What does this mean exactly? If we have a normally distributed random variable with \ (\ mu = 1.80 \) and standard deviation \ (\ sigma = 0.09 \), this could represent the height of men in Germany, for example, and would like to know what the probability is We are interested in the fact that a randomly selected man is shorter than 1.7 meters
\ begin {align *}
P (X \ leq 1.7)
\ end {align *}
where \ (X \) represents our height in cm. Now we can use the cumulative distribution function
\ begin {align *}
P (X \ leq 1.7) = \ frac {1} {0.09 \ sqrt {2 \ pi}} \ int _ {- \ infty} ^ xe ^ {- \ frac {1} {2} (\ frac {t-1.7} {0.09}) ^ 2} dt
\ end {align *}
do not solve manually as described several times. So we shift the normal distribution \ (N (1.80; 0.09) \) to \ (N (0; 1) \) and get our new random variable
\ begin {align *}
z & = \ frac {X- \ mu} {\ sigma}
& = \ frac {1.70-1.80} {0.09} = - 1.11.
\ end {align *}
Now we are no longer looking for \ (P (X \ leq 1.7) \) but \ (P (z \ leq -1.1) = \ Phi (-1.1) \) and read our table
\ begin {align *}
P (z \ leq -1.1) = \ Phi (-1.1) = 0.13 = P (X \ leq 1.7)
\ end {align *}
as a result. If you carry out an approximation of the binomial distribution, you sometimes still use the so-called continuity correction, you can find more about this in the examples.

##### Examples

Pilots: In 2016, Lufthansa defined the permitted size for prospective pilots. In future, it will only show pilots with the following body size, they must not be smaller than 1.65 or larger than 1.98. On the basis of \ (\ mu = 1.80 \) and \ (\ sigma = 0.09 \), calculate what percentage of the male population cannot become pilots due to their height.

### Solution with the help of a program:

We solve the example first (very quickly) with a graphic program and then manually with the help of the standard normal distribution. We have a constant random size \ (X \) that represents the height of a man. We want to know what percentage is less than 1.65 and how much greater than 1.98. So we are looking for \ (P (X \ leq 1.65) \) and \ (P (X \ geq 1.98) \).  and our graphical calculator gives us the results \ (P (X \ leq 1.65) = 0.0478 \) and \ (P (X \ geq 1.98) = 0.0228 \). Alternatively, one could also work with the counter-event because it applies
\ begin {align *}
P (X \ leq 1.65 \ text {or} X \ geq 1.98) & = 1-P (1.65 & =1-0,9295=0,0705.
\ end {align *} ### Alternative, manual, solution:

We have to "push" our \ (N (1.80; 0.09) \) normal distribution to \ (\ phi = N (0; 1) \) as before. With the transformation, \ (x_1 = 1.65 \) and \ (x_2 = 1.98 \) become
\ begin {align *}
z_1 = \ frac {1.65-1.80} {0.09}, & \ qquad z_2 = \ frac {1.98-1.80} {0.09} \
z_1 = -1.6667, & \ qquad z_2 = 2.
\ end {align *}
Now applies
\ begin {align *}
P (X \ leq 1.65) = P (z \ leq -1.6667) = \ Phi (-1.6667) = 0.0478
\ end {align *}
as
\ begin {align *}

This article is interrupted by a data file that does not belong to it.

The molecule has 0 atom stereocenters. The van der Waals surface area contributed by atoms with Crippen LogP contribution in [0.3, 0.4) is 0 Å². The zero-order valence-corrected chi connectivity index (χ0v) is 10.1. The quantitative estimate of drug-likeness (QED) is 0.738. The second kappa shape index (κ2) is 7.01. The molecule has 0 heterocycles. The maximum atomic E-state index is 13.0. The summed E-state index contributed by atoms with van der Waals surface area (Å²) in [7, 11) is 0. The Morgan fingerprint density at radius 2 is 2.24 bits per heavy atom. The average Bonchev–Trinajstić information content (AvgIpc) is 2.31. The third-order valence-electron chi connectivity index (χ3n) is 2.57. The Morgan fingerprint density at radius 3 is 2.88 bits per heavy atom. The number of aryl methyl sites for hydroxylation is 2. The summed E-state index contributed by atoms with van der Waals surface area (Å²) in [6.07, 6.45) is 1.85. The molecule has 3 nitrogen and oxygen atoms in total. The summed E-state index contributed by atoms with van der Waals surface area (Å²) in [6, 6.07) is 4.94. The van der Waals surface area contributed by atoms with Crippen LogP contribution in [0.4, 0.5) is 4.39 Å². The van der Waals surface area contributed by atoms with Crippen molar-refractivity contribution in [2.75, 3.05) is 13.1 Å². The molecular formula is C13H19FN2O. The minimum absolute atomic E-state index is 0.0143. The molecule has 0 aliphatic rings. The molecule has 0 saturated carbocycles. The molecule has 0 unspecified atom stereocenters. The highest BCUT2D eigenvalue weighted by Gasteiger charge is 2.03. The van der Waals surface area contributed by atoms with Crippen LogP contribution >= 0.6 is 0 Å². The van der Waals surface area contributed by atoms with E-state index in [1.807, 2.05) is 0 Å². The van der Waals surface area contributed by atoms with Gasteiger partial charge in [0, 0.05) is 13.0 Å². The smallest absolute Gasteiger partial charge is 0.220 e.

P (X \ geq 1.98) & = P (z \ geq 2) = 1-P (z <2) \
& = 1- \ Phi (2) = 1-0.9772 = 0.0228.
\ end {align *}
Our solution is then \ (0.0228 + 0.0478 = 0.0706 \).

Dodger: According to statistics from 2015, almost 2 percent of people in an Austrian metropolis drive without a ticket, so-called fare dodgers. Almost 22,000 people are checked every day. What is the probability of controlling between 400 and 500 people?

### Solution with the help of a program:

We solve the example first (very quickly) with a graphic program and then manually with the help of the standard normal distribution. In addition, we consider the continuity correction in the manual case. For the approximation by the normal distribution we need \ (\ mu \) and \ (\ sigma \). We calculate this from \ (n = 22000 \) and \ (p = 0.02 \):
\ begin {align *}
\ mu = n \ cdot p, & \ qquad \ sigma = \ sqrt {= n \ cdot p \ cdot (1-p)} \
\ mu = 440, & \ qquad \ sigma \ approx 20.77.
\ end {align *}
Then we are interested in the event \ (P (400 \ leq X \ leq 500) \) which corresponds to the following area under the \ (N (440; 20.77) \) and our calculation program gives us the result \ (P (400 \ leq X \ leq 500) = 0.971 \).

### Alternative, manual, solution:

As before, we set up the associated normal distribution \ (N (440; 20.77) \) from the values ​​of the binomial distribution. Now we shift this to \ (\ phi = N (0; 1) \). With the transformation, \ (x_1 = 400 \) and \ (x_2 = 500 \) become
\ begin {align *}
z_1 = \ frac {400-440} {20.77}, & \ qquad z_2 = \ frac {500-440} {20.77} \
z_1 = -1.92585, & \ qquad z_2 = 2.88878.
\ end {align *}
Now applies
\ begin {align *}
P (400 \ leq X \ leq 500) & = P (-1.92585 \ leq z \ leq 2.88878) \
& = \ Phi (2.88878) - \ Phi (-1.92585) = \
& = 0,9981-0,0271=0,971.
\ end {align *}

### Alternative, manual, solution, with continuity correction:

The continuity correction aims to improve the approximation. If we zoom in to the point \ (x_1 = 400 \) of our approximation, we see that the calculated area of ​​the normal distribution starts from \ (x_1 = 400 \), but the bars of the histogram of the binomial distribution actually start from 399.5. In the language of analysis, "the normal distribution for the hatched integral \ (\ int_ {400} ^ {500} \) forgets half of a bar (checkered), a better approximation would therefore be intuitive \ (\ int_ {399.5} ^ {500.5} \) This is done by the so-called continuity correction. During the transformation we get different values ​​\ (z_1 \) and \ (z_2 \) due to the correction by 0.5
\ begin {align *}
z_1 = \ frac {(400-0.05) -440} {20.77}, & \ qquad z_2 = \ frac {(500 + 0.05) -440} {20.77} \
z_1 = -1.94993, & \ qquad z_2 = 2.91286.
\ end {align *}

The larger \ (n \) is in the approximation by the normal distribution, the less important the continuity correction becomes. It is therefore often left out in school.

##### Remarks

With normal distribution, you work almost exclusively with rounded values, which is why different approaches lead to rounding differences in the results.